What then happens? One half of the symbiotic DLDB relationship is exhausted, thus affecting the other half. Take out one of the better DBs that we have (NVH), and it’s game-set-match.

          • Alan Abrahamson

            That is excellent analysis, indeed. But it begs the obvious question. Why did Martinez throw at Van Hoose’s replacement? That has nothing to do whatsoever with an exhausted D-line …

          • GoU_NU

            Well the main point I guess that I was making is that Martinez threw there because he had time to go through progressions and find an open receiver. If he can only look at option 1 and doesn’t have much time to select that option, the passes will not be nearly as accurate.

            I stand by Mr. Schell’s analysis that the DL and DBs are symbiotic together. A defensive line that’s getting hands in Martinez’s face there is much more effective than NVH playing out of his mind in the secondary. I’d much rather the pass never get out, or at least get out under pressure, regardless of whomever the secondary is using to cover an opposing WR.

          • Alan Abrahamson

            Just a quick follow-up. Please see the Chicago Tribune’s piece today (Thursday) with the lede (journalism talk) on Mr. Harris. Here’s the link:

    • gocatsgo2003

      One kid makes one PBU in mop-up time against an overmanned WMU team and now he suddenly has the talent to hang with OSU’s WRs?

      • GoU_NU

        I want to upvote this a million times.

  • JimGoCats93

    Didn’t read it.
    Won’t read it.
    (Until next week)

    We gotta game Saturday against a team that would make their season if they beat us, and they will likely be ready to play.

    Hope we are.
    LTP, I don’t think I have ever seen a post about the next game before we have played the game at hand – have we?


    • gocatsgo2003

      Because whether or not you read an article about Ohio State has any bearing on the outcome against Maine whatsoever? Your focus has absolutely nothing to do with the team, amigo.

    • LTP


  • Henry in Rose Bowl Country

    I think we should go into the OSU game assuming that we will give up 40 points and make an offensive plan on that basis. We’re going to have to win a shootout so it’s going to mean throwing the ball a lot and down the field.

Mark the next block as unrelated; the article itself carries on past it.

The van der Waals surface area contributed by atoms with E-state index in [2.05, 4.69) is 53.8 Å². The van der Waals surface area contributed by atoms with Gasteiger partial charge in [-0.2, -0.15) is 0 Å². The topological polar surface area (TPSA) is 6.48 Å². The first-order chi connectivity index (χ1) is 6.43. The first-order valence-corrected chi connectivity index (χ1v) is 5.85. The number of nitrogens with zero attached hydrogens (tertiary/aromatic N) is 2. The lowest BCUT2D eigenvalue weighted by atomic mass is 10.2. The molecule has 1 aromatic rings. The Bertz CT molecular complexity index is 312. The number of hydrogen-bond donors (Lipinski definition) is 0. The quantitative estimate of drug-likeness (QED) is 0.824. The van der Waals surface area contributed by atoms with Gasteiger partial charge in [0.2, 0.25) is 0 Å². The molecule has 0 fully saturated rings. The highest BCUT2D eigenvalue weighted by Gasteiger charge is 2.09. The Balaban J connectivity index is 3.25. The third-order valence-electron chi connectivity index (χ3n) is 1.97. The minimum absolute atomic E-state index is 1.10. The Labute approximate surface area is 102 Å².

• Henry in Rose Bowl Country

      This is going to be like A&M playing Bama. We wont stop them so we’re going to have to make it as hard as possible for them to stop us.

    • Jason

      But at the same time, we’ll need to have the offense on the field long enough to give the defense a rest.

  • skepticat

    Caught the first quarter or so of this game on BTN last night. One thing missing in the analysis is that OSU used basically the same formation on the play immediately before this, and they threw a receiver screen to the right side. The receiver that ended up going deep I believe also did a quick bump-and-run on his CB like he was setting up to block. So the defense seemed primed to bite on another screen.

    Another thing: OSU took 4 plays to score 2 touchdowns, and both came on deep passes. Add in a Cal turnover and OSU going for it on 4th-and-goal from the 1, and it was 21-0 while people were still settling in their seats. It was a pretty eye-opening performance, and I don’t think the game was near as close as the score indicates.

    While I think it’s generally flawed to look at how a team does in one game and extrapolate that to how they’ll perform in another, I think Meyer’s gonna all-out assault our secondary and basically go for the first-round knock-out. I have a feeling we’ll know pretty soon after kickoff whether we’re gonna be in for a wild night or booing at another OSU team running up the score on us.

    • Jeffrey Schell

      Awesome catch on that set up play with the bubble.

      The bubble-go is in our playbook at TJHS as well. Clearly then a designed play by Urban Meyer. Easy to execute when you have an eternity to throw.

  • Mark

    @ Schell. Thanks!

    I think you also answered another question I had posted earlier: are NU’s CBs playing boundary and field. From your post I take it the answer is no, they’re playing according to the strength of the formation when they’re in Cover 2.

    • Jeffrey Schell

      You’ll typically see a lot of quarters coverage from NU. I have yet to come across a defense that does not account for the strength of the offense. I have seen quite a few that under cover trips or unbalanced formations at the high school level, but there is no way that should happen in major college football. Perhaps a blitz package could allocate defensive personnel away from the strength?

  • Andrew Joseph

    This was awful.

  • Old Fat Bald Guy

    Well, thanks for tamping down my unrealistic expectations. Now I know this will be an overrated two-and-a-half-star football game followed by a tedious string of sequels.

    • Jeffrey Schell

      Nice. I saw Star Wars on TV recently, and couldn’t resist the urge to force a theme. I think the game will exceed Star Wars level expectations.

  • NUMBalumDave

    Watching BTN at this very moment – Northwestern at Michigan, Oct 7, 1995. Darnell Autrey just ran down John P. Paynter on the sideline. Paynter is reputed to have yelled, “Just get back out there and score a touchdown!”